Restaurant to Pay $55,000 in Pregnancy Discrimination Lawsuit

Restaurant to Pay $55,000 in Pregnancy Discrimination Lawsuit

April 19, 2023
April 19, 2023
Restaurant to Pay $55,000 in Pregnancy Discrimination LawsuitWaiter Pay logo simple

A restaurant in Wichita, A.V.I. Seabar & Chophouse restaurant, has agreed to pay $55,000 to a former employee to settle a pregnancy discrimination lawsuit filed by the U.S. Equal Employment Opportunity Commission (EEOC),

According to the lawsuit, hostess Macee Hoffman was provided a stool she used between serving customers to help alleviate foot and back pain due to her pregnancy.Afterward, managers took the stool away and demanded she bring in a doctor’s note. After providing a doctor’s note, she was then fired. She was seven months pregnant at the time. The EEOC sued the restaurant for pregnancy discrimination because such conduct violates Title VII of the Civil Right Act of 1964, which prohibits discrimination based on pregnancy.

“No one should be forced out of a position they can perform because they are pregnant,” said an EEOC’s attorney. “Workers who are fired for pregnancy-related reasons are particularly vulnerable because it can be difficult to find a new job while pregnant. Protecting pregnant workers from discrimination and retaliation is good for business, our community, and families, and it’s the law.”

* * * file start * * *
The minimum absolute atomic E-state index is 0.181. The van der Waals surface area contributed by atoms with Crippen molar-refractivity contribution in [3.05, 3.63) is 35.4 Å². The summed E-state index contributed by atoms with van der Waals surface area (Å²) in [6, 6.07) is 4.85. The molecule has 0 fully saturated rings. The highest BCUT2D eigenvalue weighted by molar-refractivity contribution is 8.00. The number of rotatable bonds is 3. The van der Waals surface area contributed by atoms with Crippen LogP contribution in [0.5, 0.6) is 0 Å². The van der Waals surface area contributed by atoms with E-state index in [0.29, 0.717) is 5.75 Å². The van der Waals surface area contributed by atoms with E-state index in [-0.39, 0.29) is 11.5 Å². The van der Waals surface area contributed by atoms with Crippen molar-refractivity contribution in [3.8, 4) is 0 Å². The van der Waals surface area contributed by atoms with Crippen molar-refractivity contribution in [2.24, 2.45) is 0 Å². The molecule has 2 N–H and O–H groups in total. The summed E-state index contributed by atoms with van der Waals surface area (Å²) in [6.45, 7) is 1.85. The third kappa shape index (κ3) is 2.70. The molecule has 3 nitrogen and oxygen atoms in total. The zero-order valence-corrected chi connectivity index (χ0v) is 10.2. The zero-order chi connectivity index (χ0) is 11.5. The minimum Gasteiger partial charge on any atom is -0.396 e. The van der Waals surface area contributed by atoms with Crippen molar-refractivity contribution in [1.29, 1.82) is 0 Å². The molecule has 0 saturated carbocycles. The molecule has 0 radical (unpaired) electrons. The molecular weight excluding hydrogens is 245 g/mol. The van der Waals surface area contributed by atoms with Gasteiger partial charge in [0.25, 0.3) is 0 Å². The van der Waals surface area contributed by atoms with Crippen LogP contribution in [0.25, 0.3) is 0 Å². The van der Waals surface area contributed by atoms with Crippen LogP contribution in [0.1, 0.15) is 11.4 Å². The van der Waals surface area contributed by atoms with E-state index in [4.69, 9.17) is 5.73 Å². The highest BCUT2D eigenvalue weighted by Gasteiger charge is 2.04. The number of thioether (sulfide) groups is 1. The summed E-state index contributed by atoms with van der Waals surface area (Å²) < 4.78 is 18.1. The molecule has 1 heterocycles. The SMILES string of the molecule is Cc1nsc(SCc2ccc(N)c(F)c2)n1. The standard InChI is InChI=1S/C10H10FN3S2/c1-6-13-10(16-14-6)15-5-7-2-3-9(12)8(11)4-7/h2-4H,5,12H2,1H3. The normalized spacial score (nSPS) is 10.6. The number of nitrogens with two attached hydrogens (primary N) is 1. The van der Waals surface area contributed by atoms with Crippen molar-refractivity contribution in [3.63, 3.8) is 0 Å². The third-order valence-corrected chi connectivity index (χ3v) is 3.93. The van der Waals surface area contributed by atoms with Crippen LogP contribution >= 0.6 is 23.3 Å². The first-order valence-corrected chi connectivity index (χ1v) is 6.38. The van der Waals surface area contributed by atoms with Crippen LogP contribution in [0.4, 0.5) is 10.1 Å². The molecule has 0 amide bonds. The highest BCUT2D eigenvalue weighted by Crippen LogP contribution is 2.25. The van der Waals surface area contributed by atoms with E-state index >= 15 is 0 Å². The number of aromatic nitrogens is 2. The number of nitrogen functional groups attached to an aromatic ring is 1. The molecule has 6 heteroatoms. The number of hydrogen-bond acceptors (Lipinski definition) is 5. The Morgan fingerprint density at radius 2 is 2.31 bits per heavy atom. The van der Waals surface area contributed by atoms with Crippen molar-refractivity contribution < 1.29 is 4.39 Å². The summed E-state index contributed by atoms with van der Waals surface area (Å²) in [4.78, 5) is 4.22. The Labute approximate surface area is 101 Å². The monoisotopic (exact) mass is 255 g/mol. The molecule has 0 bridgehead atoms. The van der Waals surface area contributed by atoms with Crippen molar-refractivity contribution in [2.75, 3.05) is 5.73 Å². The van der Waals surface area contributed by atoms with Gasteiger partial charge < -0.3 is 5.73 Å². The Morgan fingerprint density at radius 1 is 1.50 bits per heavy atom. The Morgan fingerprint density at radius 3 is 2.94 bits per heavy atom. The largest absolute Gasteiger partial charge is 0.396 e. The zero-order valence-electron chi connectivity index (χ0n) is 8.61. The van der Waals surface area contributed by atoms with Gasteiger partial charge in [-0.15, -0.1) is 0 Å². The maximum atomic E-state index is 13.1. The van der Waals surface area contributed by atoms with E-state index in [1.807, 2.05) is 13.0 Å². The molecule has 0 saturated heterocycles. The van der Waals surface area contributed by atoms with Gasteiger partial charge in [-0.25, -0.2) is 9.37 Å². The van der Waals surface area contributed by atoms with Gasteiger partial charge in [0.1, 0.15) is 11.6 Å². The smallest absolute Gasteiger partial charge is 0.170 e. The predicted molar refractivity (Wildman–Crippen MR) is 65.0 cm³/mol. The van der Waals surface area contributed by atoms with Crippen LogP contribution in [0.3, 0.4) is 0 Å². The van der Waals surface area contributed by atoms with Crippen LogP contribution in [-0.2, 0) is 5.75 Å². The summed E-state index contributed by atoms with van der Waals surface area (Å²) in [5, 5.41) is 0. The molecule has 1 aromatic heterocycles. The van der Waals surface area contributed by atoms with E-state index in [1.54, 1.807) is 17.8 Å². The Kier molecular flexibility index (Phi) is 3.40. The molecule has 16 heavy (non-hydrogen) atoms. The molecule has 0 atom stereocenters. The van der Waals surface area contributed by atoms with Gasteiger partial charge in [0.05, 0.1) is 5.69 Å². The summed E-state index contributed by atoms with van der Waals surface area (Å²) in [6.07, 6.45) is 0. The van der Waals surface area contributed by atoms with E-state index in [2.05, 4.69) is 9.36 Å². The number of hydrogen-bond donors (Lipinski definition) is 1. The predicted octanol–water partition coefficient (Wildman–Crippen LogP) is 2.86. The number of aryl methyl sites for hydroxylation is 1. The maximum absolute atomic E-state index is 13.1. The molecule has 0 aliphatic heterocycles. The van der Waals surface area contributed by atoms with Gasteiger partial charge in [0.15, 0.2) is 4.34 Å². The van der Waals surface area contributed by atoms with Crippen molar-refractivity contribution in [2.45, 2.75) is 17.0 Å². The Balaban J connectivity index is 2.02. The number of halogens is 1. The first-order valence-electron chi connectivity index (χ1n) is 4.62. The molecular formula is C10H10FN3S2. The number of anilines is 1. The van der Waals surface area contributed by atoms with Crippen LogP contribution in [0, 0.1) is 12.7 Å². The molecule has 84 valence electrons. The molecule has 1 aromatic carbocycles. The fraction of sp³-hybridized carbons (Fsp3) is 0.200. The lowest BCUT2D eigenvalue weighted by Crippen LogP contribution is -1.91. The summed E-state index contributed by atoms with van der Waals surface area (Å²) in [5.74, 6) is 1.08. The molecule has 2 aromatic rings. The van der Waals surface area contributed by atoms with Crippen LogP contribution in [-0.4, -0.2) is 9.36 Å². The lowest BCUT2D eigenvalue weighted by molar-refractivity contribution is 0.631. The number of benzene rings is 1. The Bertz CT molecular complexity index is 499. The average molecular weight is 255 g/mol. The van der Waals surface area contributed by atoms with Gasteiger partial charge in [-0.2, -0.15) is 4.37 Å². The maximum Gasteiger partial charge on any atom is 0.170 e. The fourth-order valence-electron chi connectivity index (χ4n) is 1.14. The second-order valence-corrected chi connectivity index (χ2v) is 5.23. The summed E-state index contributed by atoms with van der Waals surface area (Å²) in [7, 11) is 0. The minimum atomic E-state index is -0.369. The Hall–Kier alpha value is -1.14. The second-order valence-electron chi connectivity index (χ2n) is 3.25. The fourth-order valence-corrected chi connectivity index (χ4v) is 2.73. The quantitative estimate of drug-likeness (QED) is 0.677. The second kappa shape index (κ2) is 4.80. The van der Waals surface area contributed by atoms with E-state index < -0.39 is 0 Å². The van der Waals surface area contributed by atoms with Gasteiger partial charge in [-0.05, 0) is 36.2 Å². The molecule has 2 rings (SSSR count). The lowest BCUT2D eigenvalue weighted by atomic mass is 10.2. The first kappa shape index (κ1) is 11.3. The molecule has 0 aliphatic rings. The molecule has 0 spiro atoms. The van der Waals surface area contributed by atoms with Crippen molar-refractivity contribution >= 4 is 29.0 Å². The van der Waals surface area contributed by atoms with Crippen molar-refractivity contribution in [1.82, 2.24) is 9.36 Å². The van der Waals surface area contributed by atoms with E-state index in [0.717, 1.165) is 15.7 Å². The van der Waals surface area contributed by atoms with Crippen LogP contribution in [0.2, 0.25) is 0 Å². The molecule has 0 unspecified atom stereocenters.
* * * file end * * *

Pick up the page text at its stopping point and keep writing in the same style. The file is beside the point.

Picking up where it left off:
Employers must follow the law when accommodating pregnant employees and cannot retaliate against workers who seek accommodations. Federal protections for pregnant workers are expanding, including the Pregnant Workers Fairness Act (PWFA),which will take effect on June 27, increasing the importance of training employees, managers, and business owners regarding their legal obligations to ensure fair and lawful treatment of pregnant workers.

Local laws have added protections against pregnancy discrimination. For example, theNew York City Human Rights law provides that It is illegal for an employer to fire an employee because she is pregnant—or to change the terms, conditions, and privileges of employment because of pregnancy, childbirth, or related conditions. Additionally, if you take leave due to a pregnancy or a pregnancy-related condition, you have the right to return. Your employer may not require you to remain on leave until you give birth, and they must hold your job for you as long as they do for employees who take leave for other reasons.

If you believe you are a victim of discrimination in the workplace, please reach out to the attorneys at Pechman Law Group at212-583-9500 to schedule a consultation.

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